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Thursday, June 17, 2010

The importance of SMART goals

I tell all my clients to make SMART goals. This is a well-known acronym standing for Specific, Measurable, Achievable, Realistic and Timely (or Time-Bound). I tell people this because the vague statement of "I want to lose weight" or any similar statement tends to yield no results. When we actually think and plan out SMART goals, things start getting done.

I ran smack-dab into a personal example a couple days ago when I picked up my bridesmaid dress for a friend's wedding, which is happening in July. Because the bride is awesome, I got to pick my own dress, as did all her bridesmaids. It's a subtle blue strapless stunner. And it doesn't fit. :P

Due to depression and a number of things, I slacked off on my own diet and exercise program over the winter and gained weight because of it. Not a ridiculous amount, but enough that I've been meaning to go on the offensive with my program for awhile. Until I had a firm deadline, though, I was putting it off. There were a lot of "I'll start tomorrow"s, and "eh, I'm busy today, it's not a huge deal if I don't get my run in." Now that I have a firm deadline in mind, it's actually easier for me to consistently make the right choices to get there. I'm not freaked out about it; just focused. I haven't gone on a crash diet; just adjusted in a sane way and am making sure to get in my cardio every day and working harder on the strength training. This reminds me of how important the components of the SMART goal are.

Specific means you have to know what you're going for. Don't be vague. If it's about weight loss make it a number of pounds or a clothing size. If it's about strength, specify exactly what you want to be able to do. If it's a functional goal, state how many miles you want to be able to walk or run, or whatever.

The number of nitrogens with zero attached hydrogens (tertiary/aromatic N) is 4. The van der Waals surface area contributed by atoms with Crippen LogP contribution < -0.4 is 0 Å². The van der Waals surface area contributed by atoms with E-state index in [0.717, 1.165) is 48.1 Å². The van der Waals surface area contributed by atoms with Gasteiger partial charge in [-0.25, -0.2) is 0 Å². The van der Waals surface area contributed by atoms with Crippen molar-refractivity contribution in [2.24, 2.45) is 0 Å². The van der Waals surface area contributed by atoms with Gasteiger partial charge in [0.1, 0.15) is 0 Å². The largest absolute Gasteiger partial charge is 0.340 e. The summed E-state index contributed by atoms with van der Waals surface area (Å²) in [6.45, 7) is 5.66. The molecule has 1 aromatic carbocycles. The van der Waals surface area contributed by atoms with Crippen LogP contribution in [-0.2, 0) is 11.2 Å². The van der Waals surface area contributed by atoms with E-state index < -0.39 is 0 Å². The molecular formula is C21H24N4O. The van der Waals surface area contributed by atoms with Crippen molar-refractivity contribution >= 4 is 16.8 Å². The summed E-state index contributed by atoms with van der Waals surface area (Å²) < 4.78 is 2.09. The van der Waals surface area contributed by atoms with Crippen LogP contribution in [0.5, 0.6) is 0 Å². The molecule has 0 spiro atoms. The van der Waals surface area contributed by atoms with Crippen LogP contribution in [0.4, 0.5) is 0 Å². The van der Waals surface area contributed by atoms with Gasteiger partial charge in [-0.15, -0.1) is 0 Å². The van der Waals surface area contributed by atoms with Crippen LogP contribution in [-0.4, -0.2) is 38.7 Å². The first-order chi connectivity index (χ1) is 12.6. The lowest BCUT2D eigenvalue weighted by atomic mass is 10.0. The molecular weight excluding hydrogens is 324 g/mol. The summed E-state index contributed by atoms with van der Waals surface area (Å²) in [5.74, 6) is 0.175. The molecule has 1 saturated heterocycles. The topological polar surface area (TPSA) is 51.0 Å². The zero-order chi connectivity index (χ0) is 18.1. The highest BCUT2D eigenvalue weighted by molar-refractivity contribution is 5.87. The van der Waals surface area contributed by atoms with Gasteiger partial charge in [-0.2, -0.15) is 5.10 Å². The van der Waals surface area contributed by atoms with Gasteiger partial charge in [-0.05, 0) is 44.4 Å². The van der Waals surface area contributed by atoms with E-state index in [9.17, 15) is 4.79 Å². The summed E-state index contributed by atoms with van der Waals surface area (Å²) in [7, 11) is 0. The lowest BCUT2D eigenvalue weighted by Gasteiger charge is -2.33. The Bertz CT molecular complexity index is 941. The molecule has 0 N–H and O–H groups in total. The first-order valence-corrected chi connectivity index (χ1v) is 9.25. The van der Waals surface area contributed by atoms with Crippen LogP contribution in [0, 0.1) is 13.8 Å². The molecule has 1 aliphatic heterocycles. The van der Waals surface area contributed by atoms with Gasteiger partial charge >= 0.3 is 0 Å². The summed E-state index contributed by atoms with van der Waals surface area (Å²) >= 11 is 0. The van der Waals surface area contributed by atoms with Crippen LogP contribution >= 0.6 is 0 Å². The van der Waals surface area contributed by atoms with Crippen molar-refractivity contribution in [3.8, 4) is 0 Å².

Measurable means you can quantify it. If you just want to feel better, how will you know when you're there?

Achievable means it has to be possible. Don't set yourself up for failure by making an impossible goal, for example losing 30 pounds in a week.

Realistic means you have to think about how likely you are to follow through and achieve this goal. Even if the goal is possible, like getting ready for a marathon in 2 months, you may not actually be willing to put in the amount of work it would take to achieve it. Think about what you're willing to put into your goal and adjust accordingly.

Timely or Time-Bound was what I was missing. Deadlines help us not to put things off continuously. If there's no event coming up, try picking an artificial deadline. It helps when we have something to hang the deadline on, though. Otherwise we can just keep moving it back.

Try writing your goals out and testing them by these criteria. If they don't fit, tweak them until they do. Then, post them somewhere you can see them so that you can make good decisions and make a little progress each day. Go for it!


  1. i recently started doing Insanity and signed up for a account (it's free, and you don't need to be doing one of their exercise programs to use the site). it allows you to set goals of all kinds (from weight to cholesterol to how far you can stretch), enter pictures, and track your progress. you can also schedule your workouts and keep track of what you've done when. very cool. it's actually helped me to stay motivated :)

  2. Nice! I will see about checking it out.

  3. A simple and free tool that is available to set goals is www.SMARTGoals.Me its a facebook app that allows you to get your friends to be your goal buddy like a gym buddy. Just like in a gym when you have someone watching you, you tend to work out harder. The same concept with someone watching your goals, hopefully you achieve them.